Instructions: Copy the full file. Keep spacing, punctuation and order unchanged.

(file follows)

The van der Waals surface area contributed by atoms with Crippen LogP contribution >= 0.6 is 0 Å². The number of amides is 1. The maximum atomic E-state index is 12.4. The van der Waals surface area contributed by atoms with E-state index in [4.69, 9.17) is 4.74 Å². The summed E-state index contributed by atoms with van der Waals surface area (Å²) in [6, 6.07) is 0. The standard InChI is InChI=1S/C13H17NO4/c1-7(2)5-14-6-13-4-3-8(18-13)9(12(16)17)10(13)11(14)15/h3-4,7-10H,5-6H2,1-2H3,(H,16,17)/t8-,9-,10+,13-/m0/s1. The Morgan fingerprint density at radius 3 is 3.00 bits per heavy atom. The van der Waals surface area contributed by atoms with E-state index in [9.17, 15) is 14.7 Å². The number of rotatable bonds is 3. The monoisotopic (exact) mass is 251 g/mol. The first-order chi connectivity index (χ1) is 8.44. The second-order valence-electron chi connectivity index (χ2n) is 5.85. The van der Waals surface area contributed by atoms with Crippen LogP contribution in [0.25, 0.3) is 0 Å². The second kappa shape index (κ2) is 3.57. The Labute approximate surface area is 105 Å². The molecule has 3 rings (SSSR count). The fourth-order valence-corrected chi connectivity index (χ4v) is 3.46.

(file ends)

The van der Waals surface area contributed by atoms with Crippen LogP contribution >= 0.6 is 0 Å². The number of amides is 1. The maximum atomic E-state index is 12.4. The van der Waals surface area contributed by atoms with E-state index in [4.69, 9.17) is 4.74 Å². The summed E-state index contributed by atoms with van der Waals surface area (Å²) in [6, 6.07) is 0. The standard InChI is InChI=1S/C13H17NO4/c1-7(2)5-14-6-13-4-3-8(18-13)9(12(16)17)10(13)11(14)15/h3-4,7-10H,5-6H2,1-2H3,(H,16,17)/t8-,9-,10+,13-/m0/s1. The Morgan fingerprint density at radius 3 is 3.00 bits per heavy atom. The van der Waals surface area contributed by atoms with E-state index in [9.17, 15) is 14.7 Å². The number of rotatable bonds is 3. The monoisotopic (exact) mass is 251 g/mol. The first-order chi connectivity index (χ1) is 8.44. The second-order valence-electron chi connectivity index (χ2n) is 5.85. The van der Waals surface area contributed by atoms with Crippen LogP contribution in [0.25, 0.3) is 0 Å². The second kappa shape index (κ2) is 3.57. The Labute approximate surface area is 105 Å². The molecule has 3 rings (SSSR count). The fourth-order valence-corrected chi connectivity index (χ4v) is 3.46.